Charities need to engage with affluent millennials via their chosen technology platforms or miss out on future donations.
A report by The Beacon Collaborative, which encourages more private assets to be used for public good, shows charities have preconceptions about the giving habits of the millennial generation.
The report, The Giving Needs of the Future Wealthy, says charities assume this generation expects to engage with charities via technology, and they are attracted by innovative organisations.
However, the research found that wealthy millennial donors in the UK often felt disconnected from charities, and generalist fundraising approaches meant that this group was not being engaged effectively for a lifetime of giving.
The report found that wealthy millennials think firstly about changing the lives of individuals, and secondly about changing the world; they are reluctant activists who don’t make links between activism and charitable giving.
A key point the research revealed is that this group see technology as an enabler of, not a substitute for, a genuine relationship with a charitable organisation.
Right now, major giving is not on the radar of many millennials, although they may consider it later in life when more financially secure.
The report suggests that unless charities consider targeted ways to connect they will miss the opportunity to grow and build relationships with major donors of the future. It advises that engaging millennials while they are still at a moderate wealth level will help charities develop sustainable partnerships that will become more fruitful over time.
The opportunity is huge, said researchers, with an estimated £5.5tn set to change hands from baby boomers to millennials over the next 30 years in the UK.
The findings suggest this group is likely to give about three times more to charity than its older counterparts.
Consequently, researchers said that, to avoid a “lost generation of givers”, they need greater levels of support from charities to help them understand how their money will be spent, and how it will make a difference.
The report highlights 10 key findings about millennial donors:
- Wealthy millennials may be frustrated about bigger issues, but they generally don’t connect their giving with systems change
- They know less than you might expect about the complexities and workings of the charity ecosystem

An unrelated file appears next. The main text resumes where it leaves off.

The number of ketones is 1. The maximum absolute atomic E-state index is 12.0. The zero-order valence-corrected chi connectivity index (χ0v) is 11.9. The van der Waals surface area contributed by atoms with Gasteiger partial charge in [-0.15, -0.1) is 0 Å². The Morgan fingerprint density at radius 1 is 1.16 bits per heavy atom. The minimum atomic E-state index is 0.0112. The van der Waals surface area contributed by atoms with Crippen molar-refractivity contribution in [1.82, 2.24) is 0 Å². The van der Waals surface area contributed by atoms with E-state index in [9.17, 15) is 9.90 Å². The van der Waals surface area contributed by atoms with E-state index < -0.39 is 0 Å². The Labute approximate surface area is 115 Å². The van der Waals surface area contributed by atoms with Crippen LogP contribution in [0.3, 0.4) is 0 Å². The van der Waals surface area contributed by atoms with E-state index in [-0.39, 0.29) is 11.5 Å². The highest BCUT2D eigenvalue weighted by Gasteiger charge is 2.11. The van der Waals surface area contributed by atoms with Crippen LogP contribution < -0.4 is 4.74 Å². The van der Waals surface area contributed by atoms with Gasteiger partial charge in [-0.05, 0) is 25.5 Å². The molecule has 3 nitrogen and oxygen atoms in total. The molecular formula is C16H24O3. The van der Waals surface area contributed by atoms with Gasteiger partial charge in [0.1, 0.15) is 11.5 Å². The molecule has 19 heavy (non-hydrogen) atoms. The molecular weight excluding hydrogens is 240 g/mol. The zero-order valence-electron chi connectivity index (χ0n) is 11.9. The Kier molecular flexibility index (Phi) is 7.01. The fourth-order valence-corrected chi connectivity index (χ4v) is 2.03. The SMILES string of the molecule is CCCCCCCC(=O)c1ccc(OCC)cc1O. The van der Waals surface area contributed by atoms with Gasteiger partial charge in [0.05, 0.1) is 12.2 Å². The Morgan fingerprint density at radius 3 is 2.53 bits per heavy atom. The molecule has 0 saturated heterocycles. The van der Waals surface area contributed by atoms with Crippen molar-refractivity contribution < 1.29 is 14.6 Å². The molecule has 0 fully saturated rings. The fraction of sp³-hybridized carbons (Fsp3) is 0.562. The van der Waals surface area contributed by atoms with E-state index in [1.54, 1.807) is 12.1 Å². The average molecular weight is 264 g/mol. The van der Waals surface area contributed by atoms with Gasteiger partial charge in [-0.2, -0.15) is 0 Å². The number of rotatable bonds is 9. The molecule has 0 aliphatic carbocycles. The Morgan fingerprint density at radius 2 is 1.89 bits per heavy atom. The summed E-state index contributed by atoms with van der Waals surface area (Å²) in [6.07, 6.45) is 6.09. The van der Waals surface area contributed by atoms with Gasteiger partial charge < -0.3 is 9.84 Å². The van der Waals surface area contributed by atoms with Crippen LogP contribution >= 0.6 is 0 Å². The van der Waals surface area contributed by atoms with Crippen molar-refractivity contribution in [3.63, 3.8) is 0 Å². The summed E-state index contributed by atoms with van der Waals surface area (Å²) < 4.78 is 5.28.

- Donating is often in the moment and they are not currently seeking long term engagement
- Wealthy millennials often use the word “impact” to describe their own experience and professional goals. So, when charities use this word, it means something different to them
- Giving is not a core part of their identity though some see it as playing a role later in life. It can be intensely personal and therefore difficult to talk about, or awkward to talk about with others who are not as wealthy. However, there is an intrinsic sense of pride in their giving even if they rarely articulate this publicly.
- Individual fundraising however is completely different and they are very willing to talk about events and sponsorships that they have done to raise funds.
- Volunteering creates an awareness that encourages more committed giving
- For wealthy young millennials, their time is money. They see volunteering as more valuable than a financial contribution, but, that doesn’t mean they understand the financial value of their volunteering commitment.
- They aspire to give and do more, but the pathways they use are through work, business and local groups
- Wealthy millennials use technology to make their lives easier, more convenient and more fun; they don’t seek a technology solution for everything.
Matthew Bowcock, chair and co-founder of Beacon Collaborative, said: “Wealthy millennials are a critical part of a bright future for philanthropy in the UK.
“This research shows that fundraising organisations need to do more to understand their needs and set them on the path to a lifetime of giving.”